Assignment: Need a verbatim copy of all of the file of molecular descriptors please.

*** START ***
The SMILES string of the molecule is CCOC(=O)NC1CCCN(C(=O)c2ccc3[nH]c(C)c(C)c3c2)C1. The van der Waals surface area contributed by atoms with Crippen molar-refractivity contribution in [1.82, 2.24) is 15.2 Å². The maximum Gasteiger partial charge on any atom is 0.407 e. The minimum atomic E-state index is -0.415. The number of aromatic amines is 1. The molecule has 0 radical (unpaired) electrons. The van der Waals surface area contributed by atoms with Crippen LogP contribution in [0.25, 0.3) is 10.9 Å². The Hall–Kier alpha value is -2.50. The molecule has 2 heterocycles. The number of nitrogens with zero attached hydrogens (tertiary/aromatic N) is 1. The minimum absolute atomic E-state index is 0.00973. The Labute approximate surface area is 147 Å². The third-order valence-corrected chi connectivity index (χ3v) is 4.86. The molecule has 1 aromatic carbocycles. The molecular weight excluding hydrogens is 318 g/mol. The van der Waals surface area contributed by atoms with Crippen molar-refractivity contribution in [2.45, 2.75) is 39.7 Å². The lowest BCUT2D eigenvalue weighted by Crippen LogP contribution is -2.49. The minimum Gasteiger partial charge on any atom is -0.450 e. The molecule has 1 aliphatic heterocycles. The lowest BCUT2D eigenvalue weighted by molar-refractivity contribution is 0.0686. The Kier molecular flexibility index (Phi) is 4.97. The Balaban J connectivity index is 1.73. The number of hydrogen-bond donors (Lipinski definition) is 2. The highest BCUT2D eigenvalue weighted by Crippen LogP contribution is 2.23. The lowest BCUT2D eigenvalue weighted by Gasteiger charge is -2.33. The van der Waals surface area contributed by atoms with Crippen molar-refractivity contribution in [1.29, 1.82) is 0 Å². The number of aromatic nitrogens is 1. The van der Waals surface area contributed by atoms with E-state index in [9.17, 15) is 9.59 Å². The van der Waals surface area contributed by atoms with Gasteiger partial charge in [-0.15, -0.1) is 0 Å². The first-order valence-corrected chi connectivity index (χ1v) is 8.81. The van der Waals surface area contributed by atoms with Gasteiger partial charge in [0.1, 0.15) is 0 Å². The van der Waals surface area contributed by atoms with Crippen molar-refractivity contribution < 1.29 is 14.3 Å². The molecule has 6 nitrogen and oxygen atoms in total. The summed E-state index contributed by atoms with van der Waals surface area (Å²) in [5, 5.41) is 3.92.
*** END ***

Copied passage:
The SMILES string of the molecule is CCOC(=O)NC1CCCN(C(=O)c2ccc3[nH]c(C)c(C)c3c2)C1. The van der Waals surface area contributed by atoms with Crippen molar-refractivity contribution in [1.82, 2.24) is 15.2 Å². The maximum Gasteiger partial charge on any atom is 0.407 e. The minimum atomic E-state index is -0.415. The number of aromatic amines is 1. The molecule has 0 radical (unpaired) electrons. The van der Waals surface area contributed by atoms with Crippen LogP contribution in [0.25, 0.3) is 10.9 Å². The Hall–Kier alpha value is -2.50. The molecule has 2 heterocycles. The number of nitrogens with zero attached hydrogens (tertiary/aromatic N) is 1. The minimum absolute atomic E-state index is 0.00973. The Labute approximate surface area is 147 Å². The third-order valence-corrected chi connectivity index (χ3v) is 4.86. The molecule has 1 aromatic carbocycles. The molecular weight excluding hydrogens is 318 g/mol. The van der Waals surface area contributed by atoms with Crippen molar-refractivity contribution in [2.45, 2.75) is 39.7 Å². The lowest BCUT2D eigenvalue weighted by Crippen LogP contribution is -2.49. The minimum Gasteiger partial charge on any atom is -0.450 e. The molecule has 1 aliphatic heterocycles. The lowest BCUT2D eigenvalue weighted by molar-refractivity contribution is 0.0686. The Kier molecular flexibility index (Phi) is 4.97. The Balaban J connectivity index is 1.73. The number of hydrogen-bond donors (Lipinski definition) is 2. The highest BCUT2D eigenvalue weighted by Crippen LogP contribution is 2.23. The lowest BCUT2D eigenvalue weighted by Gasteiger charge is -2.33. The van der Waals surface area contributed by atoms with Crippen molar-refractivity contribution in [1.29, 1.82) is 0 Å². The number of aromatic nitrogens is 1. The van der Waals surface area contributed by atoms with E-state index in [9.17, 15) is 9.59 Å². The van der Waals surface area contributed by atoms with Gasteiger partial charge in [-0.15, -0.1) is 0 Å². The first-order valence-corrected chi connectivity index (χ1v) is 8.81. The van der Waals surface area contributed by atoms with Gasteiger partial charge in [0.1, 0.15) is 0 Å². The van der Waals surface area contributed by atoms with Crippen molar-refractivity contribution < 1.29 is 14.3 Å². The molecule has 6 nitrogen and oxygen atoms in total. The summed E-state index contributed by atoms with van der Waals surface area (Å²) in [5, 5.41) is 3.92.